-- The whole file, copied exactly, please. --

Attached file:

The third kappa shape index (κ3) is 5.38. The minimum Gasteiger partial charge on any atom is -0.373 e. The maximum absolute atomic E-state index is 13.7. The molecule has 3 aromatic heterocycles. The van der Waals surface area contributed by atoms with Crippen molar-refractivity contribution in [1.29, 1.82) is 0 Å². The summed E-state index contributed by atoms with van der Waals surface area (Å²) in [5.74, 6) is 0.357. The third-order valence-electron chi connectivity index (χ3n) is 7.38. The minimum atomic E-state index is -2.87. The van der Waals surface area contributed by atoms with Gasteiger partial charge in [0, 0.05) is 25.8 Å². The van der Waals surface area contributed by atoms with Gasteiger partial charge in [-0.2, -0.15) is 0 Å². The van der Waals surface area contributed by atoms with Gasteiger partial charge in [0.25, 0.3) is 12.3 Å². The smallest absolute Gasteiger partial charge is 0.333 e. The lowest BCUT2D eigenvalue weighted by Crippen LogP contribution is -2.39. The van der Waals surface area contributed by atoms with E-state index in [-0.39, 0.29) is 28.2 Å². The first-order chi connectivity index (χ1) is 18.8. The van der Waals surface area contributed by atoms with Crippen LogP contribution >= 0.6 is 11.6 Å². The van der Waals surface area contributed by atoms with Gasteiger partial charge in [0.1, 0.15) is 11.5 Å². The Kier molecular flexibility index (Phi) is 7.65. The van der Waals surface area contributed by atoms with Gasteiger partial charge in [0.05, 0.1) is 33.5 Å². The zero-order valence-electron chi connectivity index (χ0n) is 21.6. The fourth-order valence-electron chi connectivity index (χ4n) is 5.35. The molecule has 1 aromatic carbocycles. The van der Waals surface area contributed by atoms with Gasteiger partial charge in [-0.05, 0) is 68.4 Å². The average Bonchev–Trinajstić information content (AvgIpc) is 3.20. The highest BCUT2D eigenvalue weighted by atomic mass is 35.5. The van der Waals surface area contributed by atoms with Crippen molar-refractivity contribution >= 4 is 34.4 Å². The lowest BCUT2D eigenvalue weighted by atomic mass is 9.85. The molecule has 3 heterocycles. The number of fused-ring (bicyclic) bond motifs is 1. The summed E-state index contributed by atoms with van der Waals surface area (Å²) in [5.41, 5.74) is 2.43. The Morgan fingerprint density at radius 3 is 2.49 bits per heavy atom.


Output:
The third kappa shape index (κ3) is 5.38. The minimum Gasteiger partial charge on any atom is -0.373 e. The maximum absolute atomic E-state index is 13.7. The molecule has 3 aromatic heterocycles. The van der Waals surface area contributed by atoms with Crippen molar-refractivity contribution in [1.29, 1.82) is 0 Å². The summed E-state index contributed by atoms with van der Waals surface area (Å²) in [5.74, 6) is 0.357. The third-order valence-electron chi connectivity index (χ3n) is 7.38. The minimum atomic E-state index is -2.87. The van der Waals surface area contributed by atoms with Gasteiger partial charge in [0, 0.05) is 25.8 Å². The van der Waals surface area contributed by atoms with Gasteiger partial charge in [-0.2, -0.15) is 0 Å². The van der Waals surface area contributed by atoms with Gasteiger partial charge in [0.25, 0.3) is 12.3 Å². The smallest absolute Gasteiger partial charge is 0.333 e. The lowest BCUT2D eigenvalue weighted by Crippen LogP contribution is -2.39. The van der Waals surface area contributed by atoms with E-state index in [-0.39, 0.29) is 28.2 Å². The first-order chi connectivity index (χ1) is 18.8. The van der Waals surface area contributed by atoms with Crippen LogP contribution >= 0.6 is 11.6 Å². The van der Waals surface area contributed by atoms with Gasteiger partial charge in [0.1, 0.15) is 11.5 Å². The Kier molecular flexibility index (Phi) is 7.65. The van der Waals surface area contributed by atoms with Gasteiger partial charge in [0.05, 0.1) is 33.5 Å². The zero-order valence-electron chi connectivity index (χ0n) is 21.6. The fourth-order valence-electron chi connectivity index (χ4n) is 5.35. The molecule has 1 aromatic carbocycles. The van der Waals surface area contributed by atoms with Gasteiger partial charge in [-0.05, 0) is 68.4 Å². The average Bonchev–Trinajstić information content (AvgIpc) is 3.20. The highest BCUT2D eigenvalue weighted by atomic mass is 35.5. The van der Waals surface area contributed by atoms with Crippen molar-refractivity contribution >= 4 is 34.4 Å². The lowest BCUT2D eigenvalue weighted by atomic mass is 9.85. The molecule has 3 heterocycles. The number of fused-ring (bicyclic) bond motifs is 1. The summed E-state index contributed by atoms with van der Waals surface area (Å²) in [5.41, 5.74) is 2.43. The Morgan fingerprint density at radius 3 is 2.49 bits per heavy atom.